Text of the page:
Munster, Sebastian

Munster, Sebastian a German theologian and Hebraist, who identified himself with the Reformers, but exerted an influence only as a scholar, was born in 1489 at Ingelheim, in the Palatinate. At sixteen years of age he went to Tubingen, where Stapfer and Reuchlin became his teachers. He then joined the Order of the Franciscans; but, brought in contact with Luther, he quitted the convent and embraced Protestantism. He was elected professor of Hebrew and theology at the University of Heidelberg, and subsequently at that of Basle, where he died of the plague in 1552. Besides being an eminent Hebraist, he was also an excellent mathematician; yet his erudition is hardly more praised by his contemporaries than his modesty. His tombstone bears the inscription, "Germanorum Esdras hie Straboque conditur." He was a sweet-tempered, pacific, studious, retired man, who wrote a great number of books, but never meddled in controversy; all which considered, his going early over to Luther must seem somewhat extraordinary. And vet he was one of the first who attached himself to Luther; but he seems to have done it with little or none of that zeal which distinguished the early Reformers, for he never concerned himself with their disputes, but shut himself up in his study, and busied himself in such pursuits as were most agreeable to his humor; and these were the Hebrew and other Oriental languages, the mathematics, and natural philosophy. His works are, Biblia Hebraica Charactere Singulari apud Judeos Germanos in usu recepto, cum Latina planeque Nova Translatione, adjectis insuper e Rabbinorum Commentariis Annotationibus, etc. (Basle, 1534-35, fol.; reprinted in 2 volumes, fol. in 1546, with considerable additions and corrections). This version is considered much more faithful and exact than those of Pagninus and Arias Montanus, and his notes are generally approved, though he dwells a little too long upon the comments of the rabbins. For this version he received the appellation of "the German Esdras:" — Grammatica Chaldaica (4to): — Dictionarium Chaldaicum non tam ad Chaldaicos interpretes, quam ad Rabbinorum intelligenda Commentaria necessarium (4to): — Dictionarium Trilingue (Latin, Greek, and Hebrew, fol.): —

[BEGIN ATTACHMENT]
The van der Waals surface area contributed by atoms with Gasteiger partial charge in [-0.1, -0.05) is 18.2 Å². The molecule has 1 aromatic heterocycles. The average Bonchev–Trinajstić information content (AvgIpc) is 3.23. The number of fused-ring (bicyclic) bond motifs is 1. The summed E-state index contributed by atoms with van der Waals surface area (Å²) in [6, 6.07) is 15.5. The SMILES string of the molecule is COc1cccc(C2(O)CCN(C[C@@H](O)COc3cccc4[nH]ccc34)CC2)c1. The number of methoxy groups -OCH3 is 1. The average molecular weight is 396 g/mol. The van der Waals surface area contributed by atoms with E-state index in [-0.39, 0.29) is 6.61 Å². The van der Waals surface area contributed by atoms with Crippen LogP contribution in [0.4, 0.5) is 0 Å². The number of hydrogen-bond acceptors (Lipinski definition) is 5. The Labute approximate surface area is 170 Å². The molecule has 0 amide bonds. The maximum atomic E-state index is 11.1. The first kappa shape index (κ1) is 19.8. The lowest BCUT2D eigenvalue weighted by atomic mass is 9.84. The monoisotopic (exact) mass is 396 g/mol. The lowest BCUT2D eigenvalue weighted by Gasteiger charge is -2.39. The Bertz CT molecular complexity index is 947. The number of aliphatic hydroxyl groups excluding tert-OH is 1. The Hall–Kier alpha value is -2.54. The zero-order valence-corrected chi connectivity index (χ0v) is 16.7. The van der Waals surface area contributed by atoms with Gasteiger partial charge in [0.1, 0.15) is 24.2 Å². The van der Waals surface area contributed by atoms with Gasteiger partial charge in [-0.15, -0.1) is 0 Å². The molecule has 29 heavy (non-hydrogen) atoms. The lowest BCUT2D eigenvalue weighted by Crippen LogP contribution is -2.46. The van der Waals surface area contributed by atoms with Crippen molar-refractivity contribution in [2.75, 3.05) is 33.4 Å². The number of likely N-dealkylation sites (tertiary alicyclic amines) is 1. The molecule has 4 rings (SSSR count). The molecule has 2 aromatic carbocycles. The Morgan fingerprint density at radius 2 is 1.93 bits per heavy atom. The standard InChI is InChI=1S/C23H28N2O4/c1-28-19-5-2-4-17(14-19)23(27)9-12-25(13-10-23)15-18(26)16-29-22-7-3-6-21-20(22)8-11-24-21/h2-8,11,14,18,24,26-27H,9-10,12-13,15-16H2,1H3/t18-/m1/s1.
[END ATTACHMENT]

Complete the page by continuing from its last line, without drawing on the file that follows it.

Captivitates Judeorum incerti autoris (Hebrew and Latin, 8vo): — Calendarium bibl. Hebr., ex Hebraeorum penetralibus editum: — Higgaion, logica R. Simeonis, Latine versa: — Institutiones Grammaticae in Hebr. linguam: — Grammatica Ebraea: — Institutio elem. Gramm. Hebr.: — Hebraicae Institutiones: Catalogus omnium praeceptorum legis Mosaiae, quae ab Hebraeis sexcenta et octodecies numerantur, cum succincta Rabbinorum expositione et additione traditionum, etc. (Hebrew and Latin, 8vo): — Organum Uranicum; theorica omnium planetarum motus, canones (fol.): — Cosmographia Universalis (1544, fol., translated into German, French, Italian, English, Bohemian, and other languages). It is one of the first universal geographies published in modern times, and is remarkably well executed considering the age in which it was written. The author is most diffuse in treating of Germany and Switzerland. He gives a description of the principal towns, their history, the laws, manners, and arts of the people; the remarkable animals of the country; the productions of the soil, the mines, etc.; and the whole is illustrated by wood-cuts, with a portrait of the author. Munster mentions several learned men of his time who furnished him with an account of their respective countries, of Sardinia, the Illyricum, etc. He also gives specimens of several languages: — Rudimenta mathematica in duos libros digesta: — Horaologiographia (being a treatise of gnomonics). Munster also translated into Latin several works of the learned Hebrew grammarian, Elias Levita, on the Massorah and on Hebrew grammar. He also wrote notes on Pomponius Mela and Solinus. His commentaries upon several books of the Old Testament are inserted among the Critici Sacri. See Brucker, Ehrentempel der teutschen Gelehrsamkeif, page 137 sq.; Schrockh, Kirchengesch. s.d. Ref. 5:72, 92 sq.; Adam, Vite Philos. Germ. page 66 sq.; Rosenmuller, Handb. f.d. Lit. d. bibl. Kritik u. Exegese, 5:224 sq.; Gieseler, Ecclesiastes Hist. (Harper's ed.) volume 4. (J.H.W.)

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